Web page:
Who are the nepo babies among us?

By Adrian Wooldridge

02 Jan 2023 · 6 min read

Editor's Note

Nepotism is widely frowned on, yet it continues to thrive. Bloomberg's Adrian Wooldridge looks at two areas that have more than their fair share of so-called nepo babies: entertainment and politics.

The essence of modernity is the replacement of nepotism with meritocracy. The pre-modern world was one of family connections and personal favors. Kings and queens ruled as well as reigned. Families controlled the commercial world. Civil service jobs were handed down to relatives. Oxbridge colleges awarded fellowships automatically to descendants of college founders. The word "nepotism" derives from Latin and was first used to describe the Catholic church's practice of allowing popes to appoint their nephews (who were often illegitimate children) to the College of Cardinals.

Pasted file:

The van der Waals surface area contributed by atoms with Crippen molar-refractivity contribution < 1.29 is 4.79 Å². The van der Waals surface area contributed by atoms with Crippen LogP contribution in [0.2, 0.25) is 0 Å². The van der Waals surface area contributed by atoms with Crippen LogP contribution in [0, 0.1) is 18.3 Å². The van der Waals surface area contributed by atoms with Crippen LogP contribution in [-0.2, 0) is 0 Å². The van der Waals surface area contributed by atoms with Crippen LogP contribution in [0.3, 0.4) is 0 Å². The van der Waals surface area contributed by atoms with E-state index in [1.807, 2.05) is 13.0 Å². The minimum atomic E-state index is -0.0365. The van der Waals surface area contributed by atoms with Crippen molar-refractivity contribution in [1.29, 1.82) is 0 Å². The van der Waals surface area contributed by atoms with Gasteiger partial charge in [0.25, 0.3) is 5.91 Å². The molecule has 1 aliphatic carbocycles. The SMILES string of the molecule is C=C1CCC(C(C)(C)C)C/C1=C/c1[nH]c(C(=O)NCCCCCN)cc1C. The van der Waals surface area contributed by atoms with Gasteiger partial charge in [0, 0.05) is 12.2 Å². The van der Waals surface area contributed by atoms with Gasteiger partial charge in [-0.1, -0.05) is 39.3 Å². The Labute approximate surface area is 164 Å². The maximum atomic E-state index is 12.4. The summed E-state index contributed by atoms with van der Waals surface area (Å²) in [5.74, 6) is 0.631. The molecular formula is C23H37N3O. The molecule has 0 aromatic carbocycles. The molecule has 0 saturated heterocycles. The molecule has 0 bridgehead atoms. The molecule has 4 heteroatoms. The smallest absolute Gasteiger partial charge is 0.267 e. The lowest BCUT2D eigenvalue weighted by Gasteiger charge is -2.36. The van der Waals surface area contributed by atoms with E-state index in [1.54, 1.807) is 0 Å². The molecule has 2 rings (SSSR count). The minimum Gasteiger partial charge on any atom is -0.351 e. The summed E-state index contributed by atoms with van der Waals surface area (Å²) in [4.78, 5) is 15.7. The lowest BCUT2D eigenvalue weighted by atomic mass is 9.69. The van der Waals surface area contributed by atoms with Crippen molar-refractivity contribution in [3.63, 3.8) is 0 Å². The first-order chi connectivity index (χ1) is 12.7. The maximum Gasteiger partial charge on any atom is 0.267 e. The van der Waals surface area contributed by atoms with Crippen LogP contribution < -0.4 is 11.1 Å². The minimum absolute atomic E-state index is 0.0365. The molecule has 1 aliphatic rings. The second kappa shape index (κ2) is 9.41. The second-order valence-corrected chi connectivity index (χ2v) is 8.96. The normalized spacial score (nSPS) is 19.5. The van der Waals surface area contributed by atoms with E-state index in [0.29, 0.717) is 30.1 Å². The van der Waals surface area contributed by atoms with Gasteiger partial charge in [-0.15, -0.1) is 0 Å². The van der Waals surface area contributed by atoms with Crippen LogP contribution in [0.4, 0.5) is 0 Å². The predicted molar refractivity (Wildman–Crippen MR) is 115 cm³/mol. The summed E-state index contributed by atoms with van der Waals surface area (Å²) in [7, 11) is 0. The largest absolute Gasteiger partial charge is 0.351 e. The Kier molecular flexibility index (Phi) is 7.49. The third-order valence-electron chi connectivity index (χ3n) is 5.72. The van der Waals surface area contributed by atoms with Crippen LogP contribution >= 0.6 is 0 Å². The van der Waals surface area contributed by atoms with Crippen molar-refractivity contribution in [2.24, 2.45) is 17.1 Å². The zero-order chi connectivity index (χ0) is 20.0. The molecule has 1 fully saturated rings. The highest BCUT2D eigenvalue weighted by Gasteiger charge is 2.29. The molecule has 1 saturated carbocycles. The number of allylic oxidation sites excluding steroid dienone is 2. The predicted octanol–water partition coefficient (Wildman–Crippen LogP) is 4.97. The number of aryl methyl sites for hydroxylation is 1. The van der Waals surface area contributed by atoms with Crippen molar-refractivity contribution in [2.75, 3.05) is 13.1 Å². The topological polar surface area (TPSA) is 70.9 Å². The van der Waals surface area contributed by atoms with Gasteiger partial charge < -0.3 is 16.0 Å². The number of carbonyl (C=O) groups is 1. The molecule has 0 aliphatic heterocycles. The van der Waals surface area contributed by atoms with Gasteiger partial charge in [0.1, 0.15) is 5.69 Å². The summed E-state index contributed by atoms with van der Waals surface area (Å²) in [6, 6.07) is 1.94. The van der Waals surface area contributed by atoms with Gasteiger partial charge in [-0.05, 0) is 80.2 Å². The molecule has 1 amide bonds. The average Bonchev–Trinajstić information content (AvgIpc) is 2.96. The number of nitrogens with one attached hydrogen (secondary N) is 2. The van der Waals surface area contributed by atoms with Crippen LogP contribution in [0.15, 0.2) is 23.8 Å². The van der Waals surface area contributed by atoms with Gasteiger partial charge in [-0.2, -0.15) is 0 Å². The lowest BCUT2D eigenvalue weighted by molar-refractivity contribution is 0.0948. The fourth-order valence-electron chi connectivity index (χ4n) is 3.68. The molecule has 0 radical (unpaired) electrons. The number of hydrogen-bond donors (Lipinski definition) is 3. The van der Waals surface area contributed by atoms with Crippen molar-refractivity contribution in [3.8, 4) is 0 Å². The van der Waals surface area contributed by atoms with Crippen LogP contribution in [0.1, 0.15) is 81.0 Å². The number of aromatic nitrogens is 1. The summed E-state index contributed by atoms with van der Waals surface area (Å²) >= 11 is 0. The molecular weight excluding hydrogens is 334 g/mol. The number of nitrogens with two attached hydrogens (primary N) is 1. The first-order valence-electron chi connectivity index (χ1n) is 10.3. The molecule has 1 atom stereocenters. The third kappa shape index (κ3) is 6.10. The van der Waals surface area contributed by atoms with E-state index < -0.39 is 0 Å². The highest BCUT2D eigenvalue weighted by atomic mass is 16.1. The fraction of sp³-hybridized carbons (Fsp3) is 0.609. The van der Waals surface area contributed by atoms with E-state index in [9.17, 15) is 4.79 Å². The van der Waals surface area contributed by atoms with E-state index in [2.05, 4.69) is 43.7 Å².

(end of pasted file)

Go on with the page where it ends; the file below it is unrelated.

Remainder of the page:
The march of progress can be measured by the abolition of nepotism. The Church dispensed with the position of cardinalis nepos in 1692. State bureaucracies introduced open examination in the 19th century. Oxbridge colleges replaced "founders kin" with examination fellows. The rise of big business in the late 19th and early 20th centuries replaced owner-managers with professional business people.

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